• $\begingroup$ I'm not quite following the proof as given (it would be much clearer with an indication of what proof rule each case corresponds to). But what I've usually seen proven by induction is: if $\Gamma \vdash \phi$, then there is a finite subset $\Gamma' \subseteq \Gamma$ such that $[\bigwedge_{\psi \in \Gamma'} i(\psi)] \le i(\phi)$. So then, for example, the step for $\rightarrow I$ just reduces to the adjunction property $p \le (q \rightarrow r)$ if and only if $(p \wedge q) \le r$. And the statement $\Gamma \vdash \phi \implies \Gamma \models \phi$ falls out as a corollary. $\endgroup$ Feb 6, 2020 at 20:50
  • $\begingroup$ Now that I think about it, I guess another approach would be: first show that for $x \in \mathcal{H}$, there exists another Heyting algebra $\mathcal{H}'$ and a Heyting algebra homomorphism $\Phi : \mathcal{H} \to \mathcal{H}'$ such that $\Phi^{-1}(\{ 1 \}) = \{ y \in \mathcal{H} \mid x \le y \}$. Then, applying this with $v(x)$ in place of $x$, if $\mathcal{H}, v \models \Gamma$, then $\mathcal{H}', \Phi \circ v \models \Gamma \cup \{ x \}$ so by induction $\Phi \circ v(p) = 1$, so $v(x) \le v(p)$, so $v(x \rightarrow p) = 1$. $\endgroup$ Feb 7, 2020 at 1:55
  • $\begingroup$ And then for ${\vee}E$, you could reuse the same proof to show $v(x) \le v(\phi)$, $v(y) \le v(\phi)$, so $v(x) \vee v(y) \le v(\phi)$. $\endgroup$ Feb 7, 2020 at 1:58

1 Answer 1


As far as I know, to complete the inductive steps for ${\rightarrow}I$ and ${\vee}E$, you will need to strengthen the statement to be proved by induction.

One possible strengthening is: instead of (implicitly) trying to prove $\mathcal{H}, v \models \phi$ inductively for a single fixed choice of $\mathcal{H}, v$, you can move to proving the full $\Gamma \models \phi$ inductively. In this strategy, the key observation will be:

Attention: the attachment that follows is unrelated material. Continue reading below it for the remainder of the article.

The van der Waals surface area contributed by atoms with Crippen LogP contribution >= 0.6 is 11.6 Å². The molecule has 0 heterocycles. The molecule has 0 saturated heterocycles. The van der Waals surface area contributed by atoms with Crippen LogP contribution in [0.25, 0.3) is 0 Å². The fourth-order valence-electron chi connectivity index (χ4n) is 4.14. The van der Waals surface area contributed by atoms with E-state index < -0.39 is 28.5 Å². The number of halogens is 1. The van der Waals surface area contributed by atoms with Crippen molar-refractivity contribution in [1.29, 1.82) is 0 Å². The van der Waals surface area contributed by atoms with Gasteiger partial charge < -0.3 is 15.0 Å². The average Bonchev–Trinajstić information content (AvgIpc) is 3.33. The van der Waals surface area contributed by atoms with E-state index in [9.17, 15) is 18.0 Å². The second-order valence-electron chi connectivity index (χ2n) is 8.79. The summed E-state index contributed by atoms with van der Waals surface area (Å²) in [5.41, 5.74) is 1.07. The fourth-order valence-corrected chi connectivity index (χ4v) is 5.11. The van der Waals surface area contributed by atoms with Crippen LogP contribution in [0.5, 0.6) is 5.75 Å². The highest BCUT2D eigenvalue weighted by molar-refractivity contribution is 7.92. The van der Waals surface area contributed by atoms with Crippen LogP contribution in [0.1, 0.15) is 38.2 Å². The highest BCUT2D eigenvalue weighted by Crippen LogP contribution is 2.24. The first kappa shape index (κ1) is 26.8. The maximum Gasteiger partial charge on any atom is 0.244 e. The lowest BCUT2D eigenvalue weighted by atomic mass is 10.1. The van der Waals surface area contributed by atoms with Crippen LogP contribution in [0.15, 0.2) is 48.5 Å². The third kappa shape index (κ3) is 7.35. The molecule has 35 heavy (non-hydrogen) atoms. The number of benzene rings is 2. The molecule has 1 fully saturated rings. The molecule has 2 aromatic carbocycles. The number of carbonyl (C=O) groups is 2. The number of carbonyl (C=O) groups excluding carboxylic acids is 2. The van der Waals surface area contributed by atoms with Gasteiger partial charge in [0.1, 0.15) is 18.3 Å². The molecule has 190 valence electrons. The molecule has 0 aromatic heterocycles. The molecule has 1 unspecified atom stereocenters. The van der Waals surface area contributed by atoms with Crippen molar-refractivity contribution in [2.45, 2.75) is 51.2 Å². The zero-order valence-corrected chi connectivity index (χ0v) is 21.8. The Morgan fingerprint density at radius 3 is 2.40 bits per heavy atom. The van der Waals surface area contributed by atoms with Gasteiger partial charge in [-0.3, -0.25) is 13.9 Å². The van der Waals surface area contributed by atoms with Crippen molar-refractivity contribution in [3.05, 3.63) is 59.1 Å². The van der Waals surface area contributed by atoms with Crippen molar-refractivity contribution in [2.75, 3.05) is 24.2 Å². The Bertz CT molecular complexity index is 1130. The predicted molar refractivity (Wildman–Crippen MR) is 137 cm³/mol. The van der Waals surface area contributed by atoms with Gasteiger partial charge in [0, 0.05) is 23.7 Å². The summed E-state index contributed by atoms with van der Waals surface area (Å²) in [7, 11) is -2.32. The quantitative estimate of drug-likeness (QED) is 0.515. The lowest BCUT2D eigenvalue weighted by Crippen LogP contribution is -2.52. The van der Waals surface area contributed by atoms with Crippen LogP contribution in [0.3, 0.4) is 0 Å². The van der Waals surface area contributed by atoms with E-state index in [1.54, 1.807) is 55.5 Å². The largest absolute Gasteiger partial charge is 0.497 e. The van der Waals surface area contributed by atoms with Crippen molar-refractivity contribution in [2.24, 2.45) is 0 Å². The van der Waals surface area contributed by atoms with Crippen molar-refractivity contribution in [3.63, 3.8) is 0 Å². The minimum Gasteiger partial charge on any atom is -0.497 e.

Lemma: Let $x_0 \in \mathcal{H}$ where $\mathcal{H}$ is a Heyting algebra. Then $\mathcal{H}_{x_0} := \{ x \in \mathcal{H} \mid x \le x_0 \}$ is also a Heyting algebra. (Though be careful that it's not a sub Heyting algebra of $\mathcal{H}$ in general, since $1_{\mathcal{H}_{x_0}} = x_0$ and $(x \Rightarrow_{\mathcal{H}_{x_0}} y) = (x \Rightarrow_{\mathcal{H}} y) \cap_{\mathcal{H}} x_0$ are not inherited from $\mathcal{H}$.) Furthermore, $x_0 \cap - : \mathcal{H} \to \mathcal{H}_{x_0}$ is a morphism of Heyting algebras.

Now, in the inductive step for ${\rightarrow}I$, you are given that $\Gamma \cup \{ x \} \models \phi$ and you want to conclude that $\Gamma \models (x \rightarrow \phi)$. Thus, suppose we have $\mathcal{H}, v \models \Gamma$, i.e. $v(\psi) = 1_{\mathcal{H}}$ for all $\psi \in \Gamma$. Then you may check that $\mathcal{H}_{v(x)}, (\psi \mapsto v(x) \cap v(\psi)) \models \Gamma \cup \{ x \}$, so applying the inductive hypothesis, we get that $v(x) \cap v(\phi) = 1_{\mathcal{H}_{v(x)}} = v(x)$, implying that $v(x) \le v(\phi)$, implying that $v(x \rightarrow \phi) = (v(x) \Rightarrow v(\phi)) = 1_{\mathcal{H}}$.

Similarly, in the inductive step for ${\vee} E$, suppose we are given that $\Gamma \models x \vee y$, $\Gamma \cup \{ x \} \models \phi$, $\Gamma \cup \{ y \} \models \phi$. Thus, suppose we have $\mathcal{H}, v \models \Gamma$. Then reusing the proof from the previous paragraph, we can conclude $v(x) \le v(\phi)$ and $v(y) \le v(\phi)$. Therefore, $1 = v(x \vee y) = v(x) \cup v(y) \le v(\phi)$.

Another possible strengthening is: for some fixed $\mathcal{H}, v$, we prove inductively that if $\Gamma$ is finite and $\Gamma \vdash \phi$, then $\bigcap_{\psi \in \Gamma} v(\psi) \le v(\phi)$. (To show this is sufficient, use the compactness property of intuitionistic propositional logic to reduce to finite $\Gamma' \subseteq \Gamma$, and then in that case you get $\Gamma' \models \phi$ as a corollary.) Then in this proof, for example the inductive step for ${\rightarrow}I$ just reduces to an application of the adjunction property that $x \le (y \Rightarrow z)$ if and only if $x \cap y \le z$; and the inductive step for ${\vee}E$ essentially boils down to an application of the fact that a Heyting algebra is distributive.